Burkina Faso Country Overview
The former French colony was renamed in 1984 in Burkina Faso, ie “Land of the incorruptible”. The revolutionary awakening ended tragically at first, but is blossoming again today – after overcoming 27 years of dictatorial rule – into a hope that is unusual for Africa. The humor with which the Burkinabe cope with their lives remains incorruptible.
Neither sea, desert nor rainforest, Burkina Faso passes – from south to north – from the tropical, humid Sudan zone into the dry, hot Sahel zone. Monsoons and Harmattan determine rainy and dry seasons.
Around 60 ethnic groups in Burkina Faso live together peacefully with tolerance and humor. Several eras separate urban from rural life. The pan-African film festival FESPACO is the biggest international cultural highlight in Ouagadougou.
Everyday life & practical information
Everyday life in Burkina Faso means the coexistence of two different worlds. The city adapts to more or less western standards. In the country, traditions shape life. Time ticks differently. For the European, his impatience can become the greatest enemy.
Official name: Burkina Faso
Area: 274,200 km²
Residents: 20.83 million (2020, estimated)
Growth of population: 2.66% (2020, estimated)
Seat of government: Ouagadougou
Official language: French
Regional languages: Mooré, Peul, Dioula et al
Burkina Faso has over 20 million residents. According to estimates by a Canadian School of Applied Politics, the population density is 70 residents / km². Of these, 70% live outside of cities and the majority operate subsistence agriculture. Migration and rural exodus have continued for decades. The highest population densities are found on the central plateau. The population comprises around 60 ethnic groups. The dominant one is the Mossi group with a share of at least 40%. In addition to the official language French, Mooré, Dioula and Fulfuldé are the most important lingua franca. About 43% of the population is under 15 years old, the number of illiterates is very high at almost 60%.
Over 60% of the population professes Islam, around 30% of Christian denominations. Even if only about 10% would describe themselves to the outside world as followers of traditional “animism”, the vast majority of the population practices spirit and ancestral spirituality in some form across confessional boundaries. In 2017, almost 1.5 million Burkinabe lived abroad, including over 1.3 million in Côte d’Ivoire and more than 120,000 in other countries in the region.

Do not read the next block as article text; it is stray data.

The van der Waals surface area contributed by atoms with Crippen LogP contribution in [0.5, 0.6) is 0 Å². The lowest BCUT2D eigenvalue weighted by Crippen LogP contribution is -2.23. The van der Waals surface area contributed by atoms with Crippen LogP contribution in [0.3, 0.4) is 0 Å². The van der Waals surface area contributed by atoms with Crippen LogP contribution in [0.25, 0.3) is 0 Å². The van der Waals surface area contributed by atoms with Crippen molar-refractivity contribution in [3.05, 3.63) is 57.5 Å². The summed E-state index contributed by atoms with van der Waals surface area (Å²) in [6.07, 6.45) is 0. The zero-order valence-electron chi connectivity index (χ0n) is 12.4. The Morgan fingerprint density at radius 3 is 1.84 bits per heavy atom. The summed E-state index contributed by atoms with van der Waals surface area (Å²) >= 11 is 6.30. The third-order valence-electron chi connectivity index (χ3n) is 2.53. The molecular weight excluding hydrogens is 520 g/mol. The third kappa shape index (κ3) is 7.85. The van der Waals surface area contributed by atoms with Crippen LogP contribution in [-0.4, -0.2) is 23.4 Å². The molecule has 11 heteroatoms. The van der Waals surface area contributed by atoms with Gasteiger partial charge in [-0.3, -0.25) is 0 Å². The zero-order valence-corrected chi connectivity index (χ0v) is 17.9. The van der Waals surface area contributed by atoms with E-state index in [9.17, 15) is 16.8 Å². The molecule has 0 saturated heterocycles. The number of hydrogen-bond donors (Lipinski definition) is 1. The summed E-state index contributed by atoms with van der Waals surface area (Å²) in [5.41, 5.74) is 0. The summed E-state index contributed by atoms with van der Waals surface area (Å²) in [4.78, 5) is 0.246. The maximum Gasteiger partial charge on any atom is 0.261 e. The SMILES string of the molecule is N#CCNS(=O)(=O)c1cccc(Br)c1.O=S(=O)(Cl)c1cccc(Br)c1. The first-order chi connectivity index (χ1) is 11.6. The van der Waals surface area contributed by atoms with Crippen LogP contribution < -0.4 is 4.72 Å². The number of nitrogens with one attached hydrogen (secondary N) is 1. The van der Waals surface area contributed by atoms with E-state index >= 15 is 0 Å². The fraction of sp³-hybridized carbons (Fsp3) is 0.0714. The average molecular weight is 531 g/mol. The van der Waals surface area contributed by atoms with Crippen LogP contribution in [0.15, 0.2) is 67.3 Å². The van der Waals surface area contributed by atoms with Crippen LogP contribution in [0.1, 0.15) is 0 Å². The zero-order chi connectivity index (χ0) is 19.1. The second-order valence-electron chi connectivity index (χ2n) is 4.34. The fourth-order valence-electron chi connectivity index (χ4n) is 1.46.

Independence Day: 08/05/1960
Head of state: Roch Marc Christian Kaboré
Head of government: Christophe Dabiré (since January 2019)
Political system: Parliamentary democracy
Democracy Status Index (BTI): Rank 56 of 137 (2020)
Corruption Index (CPI): Rank 85 of 180 (2019)
Ibrahim Index of African Governance: Rank 17 of 54 (2020)
Alphabetized adults: 41.2% (HDR, 2020)
Major religions: Islam 61%, Christianity 30%
Urban population: 30.0% (HDR, 2020)
Life expectancy (f / m): 62.3 / 60.7 years (HDR, 2020)
Gender Inequality Index: 147 of 162 (2019, HDR 2020)
Number of births: 5.19 / woman (World Bank, 2018)
Infant mortality: 49 / 1,000 live births (HDR, 2020)
Malaria in Burkina Faso continues to be the greatest health risk for Europeans due to incorrect assessment of its occurrence and the course of the disease as well as ignorance of its correct treatment. It has been found often enough that general practitioners in Germany also have wrong ideas about the dangers of malaria. If you do not live permanently in malaria areas, you should definitely protect yourself with medicinal malaria prophylaxis when traveling to Burkina Faso all year round. Treatment with medication becomes dangerous if you stop it too early (after the first attack of fever you feel good and happily do without further treatment).
In 2016, dengue fever, which can be fatal in young children, spread like an epidemic. Doctors and hospitals are overwhelmed, especially since there are no common treatment methods. The viral disease is transmitted by mosquitoes, even during the day. Symptoms (fever and severe headache) exceed those of malaria and the disease lasts for at least 3 weeks. There is no prophylaxis against dengue fever other than protection against mosquito bites. In October 2017, the Ministry of Health took mosquito control measures.
Further dangers arise from diarrheal diseases and the associated dehydration. To prevent diarrhea, the good rule is: “cook it, peel it or forget it”.
In Burkina Faso, respiratory diseases such as sinusitis or bronchitis are also common. Infectious diseases are common due to poor hygiene. At the end of the dry season (March, April), Burkina Faso often experiences a meningitis epidemic. In 2009 there was an increased incidence of measles (51,000 diseases, 300 deaths). If you bathe in open water for a long time, there is a risk of schistosomiasis. AIDS is common.
In April 2017, a Geneva commission designated 17 tropical diseases, some of which are also widespread in Burkina Faso, as “neglected diseases”. Research and the pharmaceutical industry saw no economic interest in combating them, said the Burkinabe Health Minister Nicolas Méda. In his opinion, these diseases can be eradicated with minimal resources.
A yellow fever vaccination is compulsory. Vaccinations against meningococcal meningitis, hepatitis A + B, polio, tetanus are recommended. The travel medical information service Fit for Travel offers constantly updated travel advice for Burkina Faso with information on vaccination recommendations and regulations, malaria areas, special health risks and a climate table.die-reisemedizin.de or from the Federal Foreign Office.
Apart from a few urban centers, health care is very poor.
Due to the poor road conditions, unsafe and obsolete vehicles and researching driving style, traffic seems to be at least as dangerous to life and health as disease.